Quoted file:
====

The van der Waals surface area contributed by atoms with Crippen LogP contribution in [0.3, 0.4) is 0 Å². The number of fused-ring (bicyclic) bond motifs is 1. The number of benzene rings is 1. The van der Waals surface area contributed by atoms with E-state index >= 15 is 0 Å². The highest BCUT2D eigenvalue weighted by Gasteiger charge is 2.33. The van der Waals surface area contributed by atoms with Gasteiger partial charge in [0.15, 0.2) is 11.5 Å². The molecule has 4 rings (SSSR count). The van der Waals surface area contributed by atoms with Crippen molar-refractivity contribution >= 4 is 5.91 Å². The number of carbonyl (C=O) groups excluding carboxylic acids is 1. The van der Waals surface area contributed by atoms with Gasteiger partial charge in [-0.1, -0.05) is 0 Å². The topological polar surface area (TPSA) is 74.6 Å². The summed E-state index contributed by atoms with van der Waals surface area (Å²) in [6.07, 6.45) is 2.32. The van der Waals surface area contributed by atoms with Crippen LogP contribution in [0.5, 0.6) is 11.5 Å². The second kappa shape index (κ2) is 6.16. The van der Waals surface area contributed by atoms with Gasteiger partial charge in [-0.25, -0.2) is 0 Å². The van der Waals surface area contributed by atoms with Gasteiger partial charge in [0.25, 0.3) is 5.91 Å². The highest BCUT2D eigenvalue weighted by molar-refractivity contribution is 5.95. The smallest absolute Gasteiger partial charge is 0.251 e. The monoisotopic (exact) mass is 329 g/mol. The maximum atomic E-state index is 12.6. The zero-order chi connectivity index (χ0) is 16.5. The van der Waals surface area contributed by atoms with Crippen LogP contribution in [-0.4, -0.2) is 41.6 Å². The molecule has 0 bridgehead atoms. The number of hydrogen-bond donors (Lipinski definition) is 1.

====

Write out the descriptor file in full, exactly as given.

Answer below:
The van der Waals surface area contributed by atoms with Crippen LogP contribution in [0.3, 0.4) is 0 Å². The number of fused-ring (bicyclic) bond motifs is 1. The number of benzene rings is 1. The van der Waals surface area contributed by atoms with E-state index >= 15 is 0 Å². The highest BCUT2D eigenvalue weighted by Gasteiger charge is 2.33. The van der Waals surface area contributed by atoms with Gasteiger partial charge in [0.15, 0.2) is 11.5 Å². The molecule has 4 rings (SSSR count). The van der Waals surface area contributed by atoms with Crippen molar-refractivity contribution >= 4 is 5.91 Å². The number of carbonyl (C=O) groups excluding carboxylic acids is 1. The van der Waals surface area contributed by atoms with Gasteiger partial charge in [-0.1, -0.05) is 0 Å². The topological polar surface area (TPSA) is 74.6 Å². The summed E-state index contributed by atoms with van der Waals surface area (Å²) in [6.07, 6.45) is 2.32. The van der Waals surface area contributed by atoms with Crippen LogP contribution in [0.5, 0.6) is 11.5 Å². The second kappa shape index (κ2) is 6.16. The van der Waals surface area contributed by atoms with Gasteiger partial charge in [-0.25, -0.2) is 0 Å². The van der Waals surface area contributed by atoms with Gasteiger partial charge in [0.25, 0.3) is 5.91 Å². The highest BCUT2D eigenvalue weighted by molar-refractivity contribution is 5.95. The smallest absolute Gasteiger partial charge is 0.251 e. The monoisotopic (exact) mass is 329 g/mol. The maximum atomic E-state index is 12.6. The zero-order chi connectivity index (χ0) is 16.5. The van der Waals surface area contributed by atoms with Crippen LogP contribution in [-0.4, -0.2) is 41.6 Å². The molecule has 0 bridgehead atoms. The number of hydrogen-bond donors (Lipinski definition) is 1.